by Shamena Anwar, Patrick Bayer, Randi Hjalmarsson. Publication is available here.
This paper uses data from the Gothenburg District Court in Sweden and a research design that exploits the random assignment of politically appointed jurors (termed naemndemaen) to make three contributions to the literature on jury decision-making: (i) an assessment of whether systematic biases exist in the Swedish naemndemaen system, (ii) causal evidence on the impact of juror political party on verdicts, and (iii) an empirical examination of the role of peer effects in jury decision-making. The results reveal a number of systematic biases: convictions for young defendants and those with distinctly Arabic sounding names increase substantially when they are randomly assigned jurors from the far-right (nationalist) Swedish Democrat party, while convictions in cases with a female victim increase markedly when they are assigned jurors from the far-left (feminist) Vaenster party. The results also indicate the presence of peer effects, with jurors from both the far-left and far-right parties drawing the votes of their more centrist peers towards their positions. Peer effects take the form of both sway effects, where jurors influence the opinions of their closest peers in a way that can impact trial outcomes, and dissent aversion, where jurors switch non-pivotal votes so that the decision is unanimous.
Queensland’s judicial system looks to be in quite a bit of strife at present. The former Newman LNP government’s ill-advised appointment of an utterly unsuitable Supreme Court Chief Justice in Tim Carmody is continuing to cause serious problems.
Mercifully, at least Carmody CJ has been belatedly bludgeoned by his judicial colleagues into recusing himself from further hearing an appeal against conviction by Brett Cowan, who was convicted last year of the murder of Daniel Morcombe. Carmody CJ grudgingly admitted when pressed that he had held a private meeting with Hetty Johnson, outspoken founder of child sexual abuse lobby group Bravehearts, while considering the Morcombe appeal. Simultaneously the DPP is appealing Cowan’s sentence as manifestly inadequate. Daniel Morcombe’s parents apparently don’t agree, but Carmody’s colleagues may have actually done them a favour. Had he not recused himself, there is a significant probability that an appeal to the High Court on grounds of reasonable apprehension of bias would have succeeded. The Morcombe family would have been faced with a least a couple more years of litigation pressure and lack of “closure”.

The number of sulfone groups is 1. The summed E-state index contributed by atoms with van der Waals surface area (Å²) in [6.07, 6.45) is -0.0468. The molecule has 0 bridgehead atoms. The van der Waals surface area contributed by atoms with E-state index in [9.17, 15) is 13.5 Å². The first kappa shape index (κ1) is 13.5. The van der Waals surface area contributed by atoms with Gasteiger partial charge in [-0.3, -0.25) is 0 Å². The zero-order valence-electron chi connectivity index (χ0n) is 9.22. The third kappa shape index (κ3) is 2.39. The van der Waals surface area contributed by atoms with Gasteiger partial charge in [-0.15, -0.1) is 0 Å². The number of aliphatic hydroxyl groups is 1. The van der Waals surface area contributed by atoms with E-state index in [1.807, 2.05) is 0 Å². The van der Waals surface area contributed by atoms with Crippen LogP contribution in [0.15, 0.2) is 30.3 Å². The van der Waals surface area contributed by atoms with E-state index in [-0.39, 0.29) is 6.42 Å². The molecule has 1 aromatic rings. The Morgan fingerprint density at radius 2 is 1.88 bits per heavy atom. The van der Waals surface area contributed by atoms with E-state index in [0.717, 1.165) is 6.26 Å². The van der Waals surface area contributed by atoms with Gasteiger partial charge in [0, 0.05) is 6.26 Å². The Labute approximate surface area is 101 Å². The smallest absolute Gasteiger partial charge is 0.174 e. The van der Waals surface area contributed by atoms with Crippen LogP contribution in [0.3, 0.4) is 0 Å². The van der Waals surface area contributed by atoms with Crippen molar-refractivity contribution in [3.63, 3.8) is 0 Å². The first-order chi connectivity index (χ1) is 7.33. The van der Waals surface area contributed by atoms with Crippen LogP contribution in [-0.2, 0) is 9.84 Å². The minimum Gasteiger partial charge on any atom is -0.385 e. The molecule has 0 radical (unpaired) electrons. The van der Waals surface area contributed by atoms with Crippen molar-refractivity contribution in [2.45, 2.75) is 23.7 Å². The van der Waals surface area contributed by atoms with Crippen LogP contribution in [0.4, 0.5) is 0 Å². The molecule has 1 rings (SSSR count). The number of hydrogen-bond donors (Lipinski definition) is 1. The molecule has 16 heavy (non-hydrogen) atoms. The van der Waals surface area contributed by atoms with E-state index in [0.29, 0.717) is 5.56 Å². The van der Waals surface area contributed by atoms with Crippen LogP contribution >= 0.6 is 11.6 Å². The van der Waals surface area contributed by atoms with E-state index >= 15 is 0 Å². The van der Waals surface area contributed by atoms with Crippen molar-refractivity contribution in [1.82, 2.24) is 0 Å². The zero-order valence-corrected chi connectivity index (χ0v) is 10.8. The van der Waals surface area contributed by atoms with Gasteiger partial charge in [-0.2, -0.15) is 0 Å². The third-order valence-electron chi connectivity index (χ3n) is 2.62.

Holding private meetings with parties and their associates during court proceedings is one of the classic bases for disqualification on bias grounds. Bias decisions on this ground almost always cite McInerney J in R v. Magistrates’ Court at Lilydale; Ex parte Ciccone  VicRp 10; (1973) VR 122:
I’ve written about what I call irreducibility at least twice before. Then along comes this nice article in the excellent new publication The Mandarin on the “19 reasons why agencies find it hard to hire technologists“. It’s a classic case of how top down systems don’t manage the irreducibility of work at the coalface. Anyway, I’ll leave the list below, though the further explanation of each point is in the original via the link. I also haven’t included all the reasons as they require explanation – which you can get from the original.
- You force developers to use tools designed for lawyers
- You distrust your employees
- You tether developers to their desk
- You prefer government-specific service providers
- You still see waterfall as a viable option [rather than agile development]
- You don’t place process on a pedestal
- You erect a moat between developers and servers
- New technologies are guilty until proven innocent
- You use open source as a verb
- Working in the open is a novelty, not a best practice
- Speaking at conferences is tightly controlled
- Geeks are the bottom of your food chain
- Culture only happens outside of your working hours
- You measure your hiring process in months
- Onboarding is an afterthought
- Recruitment is unheard of
- You block half the internet